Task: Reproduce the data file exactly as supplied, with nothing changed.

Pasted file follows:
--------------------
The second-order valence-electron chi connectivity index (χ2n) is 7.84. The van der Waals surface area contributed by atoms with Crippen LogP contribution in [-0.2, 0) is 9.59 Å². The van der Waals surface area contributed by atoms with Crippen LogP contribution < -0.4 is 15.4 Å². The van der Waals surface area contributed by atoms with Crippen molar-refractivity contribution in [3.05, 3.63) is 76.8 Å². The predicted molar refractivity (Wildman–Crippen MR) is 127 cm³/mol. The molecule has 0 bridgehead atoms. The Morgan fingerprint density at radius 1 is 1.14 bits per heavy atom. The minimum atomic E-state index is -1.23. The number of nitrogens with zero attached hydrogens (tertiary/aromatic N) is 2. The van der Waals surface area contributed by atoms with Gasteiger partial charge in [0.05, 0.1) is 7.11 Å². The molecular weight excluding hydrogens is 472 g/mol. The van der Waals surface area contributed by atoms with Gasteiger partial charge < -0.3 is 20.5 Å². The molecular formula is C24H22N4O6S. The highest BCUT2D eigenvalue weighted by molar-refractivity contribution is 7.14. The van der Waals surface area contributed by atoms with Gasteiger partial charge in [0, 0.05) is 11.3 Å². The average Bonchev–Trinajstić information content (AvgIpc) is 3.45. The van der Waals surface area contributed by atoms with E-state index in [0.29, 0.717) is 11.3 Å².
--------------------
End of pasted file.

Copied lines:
The second-order valence-electron chi connectivity index (χ2n) is 7.84. The van der Waals surface area contributed by atoms with Crippen LogP contribution in [-0.2, 0) is 9.59 Å². The van der Waals surface area contributed by atoms with Crippen LogP contribution < -0.4 is 15.4 Å². The van der Waals surface area contributed by atoms with Crippen molar-refractivity contribution in [3.05, 3.63) is 76.8 Å². The predicted molar refractivity (Wildman–Crippen MR) is 127 cm³/mol. The molecule has 0 bridgehead atoms. The Morgan fingerprint density at radius 1 is 1.14 bits per heavy atom. The minimum atomic E-state index is -1.23. The number of nitrogens with zero attached hydrogens (tertiary/aromatic N) is 2. The van der Waals surface area contributed by atoms with Gasteiger partial charge in [0.05, 0.1) is 7.11 Å². The molecular weight excluding hydrogens is 472 g/mol. The van der Waals surface area contributed by atoms with Gasteiger partial charge < -0.3 is 20.5 Å². The molecular formula is C24H22N4O6S. The highest BCUT2D eigenvalue weighted by molar-refractivity contribution is 7.14. The van der Waals surface area contributed by atoms with Gasteiger partial charge in [0, 0.05) is 11.3 Å². The average Bonchev–Trinajstić information content (AvgIpc) is 3.45. The van der Waals surface area contributed by atoms with E-state index in [0.29, 0.717) is 11.3 Å².